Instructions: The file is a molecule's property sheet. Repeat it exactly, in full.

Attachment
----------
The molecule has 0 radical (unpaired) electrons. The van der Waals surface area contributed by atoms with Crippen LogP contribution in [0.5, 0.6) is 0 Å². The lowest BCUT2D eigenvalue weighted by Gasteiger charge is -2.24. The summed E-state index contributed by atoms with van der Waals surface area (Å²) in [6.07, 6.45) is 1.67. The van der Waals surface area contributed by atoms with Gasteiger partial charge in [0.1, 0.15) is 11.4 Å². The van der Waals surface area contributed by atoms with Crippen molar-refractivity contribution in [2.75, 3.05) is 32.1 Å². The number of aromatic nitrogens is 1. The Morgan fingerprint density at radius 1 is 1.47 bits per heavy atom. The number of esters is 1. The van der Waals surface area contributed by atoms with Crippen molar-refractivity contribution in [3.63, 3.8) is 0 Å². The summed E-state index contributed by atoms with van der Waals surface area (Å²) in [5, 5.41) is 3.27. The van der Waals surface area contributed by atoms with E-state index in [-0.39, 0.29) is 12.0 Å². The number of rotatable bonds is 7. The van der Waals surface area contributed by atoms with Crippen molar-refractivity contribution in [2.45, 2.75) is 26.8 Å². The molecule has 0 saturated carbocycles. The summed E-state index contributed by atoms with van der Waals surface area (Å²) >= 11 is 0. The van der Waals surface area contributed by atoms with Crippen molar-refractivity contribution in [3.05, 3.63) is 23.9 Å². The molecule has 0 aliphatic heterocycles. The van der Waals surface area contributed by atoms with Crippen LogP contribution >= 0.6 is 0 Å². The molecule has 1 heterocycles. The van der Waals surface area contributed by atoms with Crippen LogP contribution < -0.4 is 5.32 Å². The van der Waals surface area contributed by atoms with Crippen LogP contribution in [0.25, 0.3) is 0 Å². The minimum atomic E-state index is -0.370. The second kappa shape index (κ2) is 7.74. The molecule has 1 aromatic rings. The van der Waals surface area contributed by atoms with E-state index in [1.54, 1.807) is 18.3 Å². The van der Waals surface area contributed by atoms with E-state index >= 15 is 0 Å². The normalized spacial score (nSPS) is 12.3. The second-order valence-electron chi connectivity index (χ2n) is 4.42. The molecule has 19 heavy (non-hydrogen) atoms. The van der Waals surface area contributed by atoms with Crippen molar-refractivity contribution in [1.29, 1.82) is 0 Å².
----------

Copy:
The molecule has 0 radical (unpaired) electrons. The van der Waals surface area contributed by atoms with Crippen LogP contribution in [0.5, 0.6) is 0 Å². The lowest BCUT2D eigenvalue weighted by Gasteiger charge is -2.24. The summed E-state index contributed by atoms with van der Waals surface area (Å²) in [6.07, 6.45) is 1.67. The van der Waals surface area contributed by atoms with Gasteiger partial charge in [0.1, 0.15) is 11.4 Å². The van der Waals surface area contributed by atoms with Crippen molar-refractivity contribution in [2.75, 3.05) is 32.1 Å². The number of aromatic nitrogens is 1. The Morgan fingerprint density at radius 1 is 1.47 bits per heavy atom. The number of esters is 1. The van der Waals surface area contributed by atoms with Crippen molar-refractivity contribution in [3.63, 3.8) is 0 Å². The summed E-state index contributed by atoms with van der Waals surface area (Å²) in [5, 5.41) is 3.27. The van der Waals surface area contributed by atoms with E-state index in [-0.39, 0.29) is 12.0 Å². The number of rotatable bonds is 7. The van der Waals surface area contributed by atoms with Crippen molar-refractivity contribution in [2.45, 2.75) is 26.8 Å². The molecule has 0 saturated carbocycles. The summed E-state index contributed by atoms with van der Waals surface area (Å²) >= 11 is 0. The van der Waals surface area contributed by atoms with Crippen molar-refractivity contribution in [3.05, 3.63) is 23.9 Å². The molecule has 0 aliphatic heterocycles. The van der Waals surface area contributed by atoms with Crippen LogP contribution >= 0.6 is 0 Å². The molecule has 1 heterocycles. The van der Waals surface area contributed by atoms with Crippen LogP contribution < -0.4 is 5.32 Å². The van der Waals surface area contributed by atoms with Crippen LogP contribution in [0.25, 0.3) is 0 Å². The minimum atomic E-state index is -0.370. The second kappa shape index (κ2) is 7.74. The molecule has 1 aromatic rings. The van der Waals surface area contributed by atoms with E-state index in [1.54, 1.807) is 18.3 Å². The van der Waals surface area contributed by atoms with E-state index >= 15 is 0 Å². The normalized spacial score (nSPS) is 12.3. The second-order valence-electron chi connectivity index (χ2n) is 4.42. The molecule has 19 heavy (non-hydrogen) atoms. The van der Waals surface area contributed by atoms with Crippen molar-refractivity contribution in [1.29, 1.82) is 0 Å².